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Oil Prices Crash Below $50 On Oversupply Fears

Pipeline

Crude is heading lower again, rounding out a downbeat week, as the expectation of an OPEC production cut extension is more than outweighed by an ongoing lopsided market. As oversupply fears enter the fray once more, hark, here are five things to consider in oil markets today:  

1) OPEC crude exports so far this month are down compared to March, led by a drop from Saudi Arabia and Iran. Nonetheless, total global crude loadings continue to tick higher, holding above 50 million barrels per day.

As our ClipperData illustrate below, global loadings continue to grow - and strongly - on a year-over-year basis, as global producers have ratcheted up output, and more recently, on signs of crude potentially shifting out of onshore storage.

(Click to enlarge) 

2) While there has been considerable focus of late on the elevated nature of OECD inventories, there has also been the suggestion that crude is instead being drawn down from areas where there is less transparency and visibility, such as the Caribbean.

Six locations in the Carribbean export crude (not including Curacao, as it is a stepping stone for Venezuelan exports): Trinidad & Tobago, St. Lucia, St. Croix, Cayman Islands, the Bahamas and Aruba. Loadings from these six averaged 400,000 bpd last year. Year-to-date, this number is slightly lower, at 380,000 bpd - but this is due to a slow start to the year; March and April loadings are picking up. There has been one particularly interesting development of late.

Arclight Capital / Freepoint took over the Hovensa refinery complex in St. Croix in early 2016 after a period of inactivity, and is transforming it into a storage hub. We can see from our ClipperData that it started pulling in crude for storage in mid-last year, receiving regular deliveries each month of mostly heavier grades - such as Castilla Blend and Maya.  

Related: Don't Believe The Hype: Oil Markets Far From Recovery

Its appetite changed this year, pulling in lighter crude instead such as Ekofisk from the North Sea, and WTI in recent months. This makes sense, given that lighter grades are more readily available this year, as heavier and sour crude gets bid up amid the OPEC production cut deal.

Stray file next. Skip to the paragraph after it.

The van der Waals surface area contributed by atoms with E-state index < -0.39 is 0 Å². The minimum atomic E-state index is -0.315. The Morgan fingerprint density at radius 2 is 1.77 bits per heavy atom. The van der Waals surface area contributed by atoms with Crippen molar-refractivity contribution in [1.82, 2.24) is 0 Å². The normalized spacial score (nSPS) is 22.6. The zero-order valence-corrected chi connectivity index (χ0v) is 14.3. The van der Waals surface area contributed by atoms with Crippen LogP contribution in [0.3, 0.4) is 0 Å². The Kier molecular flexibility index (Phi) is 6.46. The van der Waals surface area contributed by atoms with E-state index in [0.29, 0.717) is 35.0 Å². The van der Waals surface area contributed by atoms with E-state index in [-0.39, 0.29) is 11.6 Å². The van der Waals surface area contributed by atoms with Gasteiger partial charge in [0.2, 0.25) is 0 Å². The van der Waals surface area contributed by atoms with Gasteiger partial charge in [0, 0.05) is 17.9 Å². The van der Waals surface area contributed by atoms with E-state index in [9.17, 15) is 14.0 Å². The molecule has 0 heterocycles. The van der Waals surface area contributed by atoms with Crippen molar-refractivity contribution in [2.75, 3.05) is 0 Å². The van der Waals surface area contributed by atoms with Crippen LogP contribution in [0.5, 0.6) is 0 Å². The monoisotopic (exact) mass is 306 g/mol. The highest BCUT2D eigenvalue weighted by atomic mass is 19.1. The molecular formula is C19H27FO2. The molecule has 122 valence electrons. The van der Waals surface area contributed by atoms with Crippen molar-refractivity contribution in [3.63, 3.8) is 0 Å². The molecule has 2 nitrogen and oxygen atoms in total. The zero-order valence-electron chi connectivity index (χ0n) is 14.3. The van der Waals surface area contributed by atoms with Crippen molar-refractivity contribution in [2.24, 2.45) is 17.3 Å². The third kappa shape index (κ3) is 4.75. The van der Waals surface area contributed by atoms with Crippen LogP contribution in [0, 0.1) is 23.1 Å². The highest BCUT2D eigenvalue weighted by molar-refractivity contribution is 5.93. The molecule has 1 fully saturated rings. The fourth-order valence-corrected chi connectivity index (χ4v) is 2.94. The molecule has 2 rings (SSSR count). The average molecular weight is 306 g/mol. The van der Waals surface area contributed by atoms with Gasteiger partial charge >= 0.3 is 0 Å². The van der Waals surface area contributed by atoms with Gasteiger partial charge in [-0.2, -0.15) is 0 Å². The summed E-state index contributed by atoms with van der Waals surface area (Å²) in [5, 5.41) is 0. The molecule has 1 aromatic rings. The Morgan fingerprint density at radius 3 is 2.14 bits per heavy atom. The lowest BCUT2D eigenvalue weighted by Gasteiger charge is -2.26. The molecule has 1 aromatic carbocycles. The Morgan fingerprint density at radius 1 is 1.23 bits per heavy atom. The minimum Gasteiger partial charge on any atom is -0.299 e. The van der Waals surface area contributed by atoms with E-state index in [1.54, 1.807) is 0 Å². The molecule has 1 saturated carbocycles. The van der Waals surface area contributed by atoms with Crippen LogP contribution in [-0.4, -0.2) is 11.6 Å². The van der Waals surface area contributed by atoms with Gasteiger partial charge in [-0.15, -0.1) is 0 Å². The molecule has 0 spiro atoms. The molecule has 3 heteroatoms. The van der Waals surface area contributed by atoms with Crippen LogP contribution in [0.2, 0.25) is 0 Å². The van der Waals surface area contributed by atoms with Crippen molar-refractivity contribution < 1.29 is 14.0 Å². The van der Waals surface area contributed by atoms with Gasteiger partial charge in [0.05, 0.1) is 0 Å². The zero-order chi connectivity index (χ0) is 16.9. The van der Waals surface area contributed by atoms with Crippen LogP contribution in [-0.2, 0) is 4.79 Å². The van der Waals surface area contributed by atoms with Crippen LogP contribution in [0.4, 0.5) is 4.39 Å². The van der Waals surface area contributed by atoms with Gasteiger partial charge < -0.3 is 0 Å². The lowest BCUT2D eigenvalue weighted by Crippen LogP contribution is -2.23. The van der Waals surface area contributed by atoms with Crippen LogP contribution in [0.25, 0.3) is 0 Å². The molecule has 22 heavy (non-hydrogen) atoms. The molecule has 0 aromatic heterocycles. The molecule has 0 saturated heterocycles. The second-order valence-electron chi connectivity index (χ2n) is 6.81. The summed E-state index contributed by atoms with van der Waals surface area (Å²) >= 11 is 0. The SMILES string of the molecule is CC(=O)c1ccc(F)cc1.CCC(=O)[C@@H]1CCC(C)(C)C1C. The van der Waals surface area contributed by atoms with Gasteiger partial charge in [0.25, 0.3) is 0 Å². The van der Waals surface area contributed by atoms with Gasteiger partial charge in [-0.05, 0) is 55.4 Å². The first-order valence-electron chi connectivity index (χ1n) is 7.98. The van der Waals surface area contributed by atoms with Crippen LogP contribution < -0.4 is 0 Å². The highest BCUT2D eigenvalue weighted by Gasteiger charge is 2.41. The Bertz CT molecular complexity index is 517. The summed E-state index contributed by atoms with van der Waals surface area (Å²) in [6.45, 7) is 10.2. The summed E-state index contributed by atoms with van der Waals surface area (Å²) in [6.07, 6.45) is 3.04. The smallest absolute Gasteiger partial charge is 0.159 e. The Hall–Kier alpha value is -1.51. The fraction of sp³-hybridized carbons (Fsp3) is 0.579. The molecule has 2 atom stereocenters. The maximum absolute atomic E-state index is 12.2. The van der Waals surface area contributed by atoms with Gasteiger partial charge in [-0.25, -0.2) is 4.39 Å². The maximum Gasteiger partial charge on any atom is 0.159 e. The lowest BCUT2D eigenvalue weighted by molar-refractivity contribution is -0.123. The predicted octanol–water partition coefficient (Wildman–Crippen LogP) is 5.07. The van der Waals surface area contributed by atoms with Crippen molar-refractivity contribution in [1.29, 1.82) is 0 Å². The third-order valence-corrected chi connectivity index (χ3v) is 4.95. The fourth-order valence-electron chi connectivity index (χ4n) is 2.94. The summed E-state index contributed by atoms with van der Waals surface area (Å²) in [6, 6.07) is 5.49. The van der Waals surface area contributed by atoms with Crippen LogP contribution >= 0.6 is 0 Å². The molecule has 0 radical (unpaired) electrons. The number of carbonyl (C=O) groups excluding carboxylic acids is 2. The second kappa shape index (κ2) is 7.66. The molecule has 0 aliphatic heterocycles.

In terms of exports from St. Croix, we saw a loading bound for Portugal in November, then a three-month absence. Since the start of March, however, we have seen three loadings. Combine this with a tick higher in loadings from Aruba and St Lucia, and a trend may be potentially emerging. 

(Click to enlarge)

3) Since the start of the year, non-Canadian companies have sold more than $20 billion of Canadian oil sands assets, as companies switch their focus to short-cycle oil projects instead, such as U.S. shale.

This drying up of international investment has been offset by Canadian companies such as Cenovus Energy, Suncor and Canadian Natural Resources stepping up instead, with the expectation that their local knowledge, relationships and sharing of proprietary technologies will make the oil sands a much more viable option going forward. 

Oil sands accounted for 2.4 million barrels per day of production in 2015 (hark, below), accounting for nearly two-thirds of Canadian output.

(Click to enlarge) 

According to OPEC, total Canadian production rose a further 80,000 bpd last year to average 4.5mn bpd.   Ongoing production growth is expected this year, with an increase of 210,000 bpd to average 4.71mn bpd - driven by production ramp ups for both bitumen and synthetic oil projects. 

(Click to enlarge)

4) Yesterday we looked at drilled but uncompleted wells (DUCs, quack) in the Permian basin. The chart below adds a bit more color, showing both drilled and completed wells. As a reader rightly commented on yesterday's blog, this rise in DUCs is likely due to operators ensuring they maintain their land leases.

Related: Reeling From Low Oil Prices, Saudis Look To Freeze Megaprojects

The rise in the drilled wells is likely a response to improving confidence in the oil sector, while the rising DUCs point to higher production ahead when market conditions become more favorable (think: services costs and/or oil prices).  

(Click to enlarge)

The graphic below is also from the Dallas Fed's latest energy indicators, showing the change in the Texas rig count by county from May 2016 to March 2017. The Permian Basin, not surprisingly, has been the biggest beneficiary, accounting for the three counties with the biggest rig count increases: Reeves (+31), Martin (+15) and Howard (+14). 

(Click to enlarge) 

5) Finally, stat of the day comes from this WSJ article, which highlights that Chinese refining capacity has tripled this century, now accounting for 15 percent of the global total (at the end of 2015). This is ~20 percent higher than Chinese domestic demand. CNPC, China's largest oil company, project that refining capacity will increase by 5 percent in 2017, leading to higher product exports going forward.

Countering this view is the implementation of a consumption tax in China on mixed aromatics, light cycle oil and bitumen blend, which could ultimately hit exports of oil products. 

By Matt Smith

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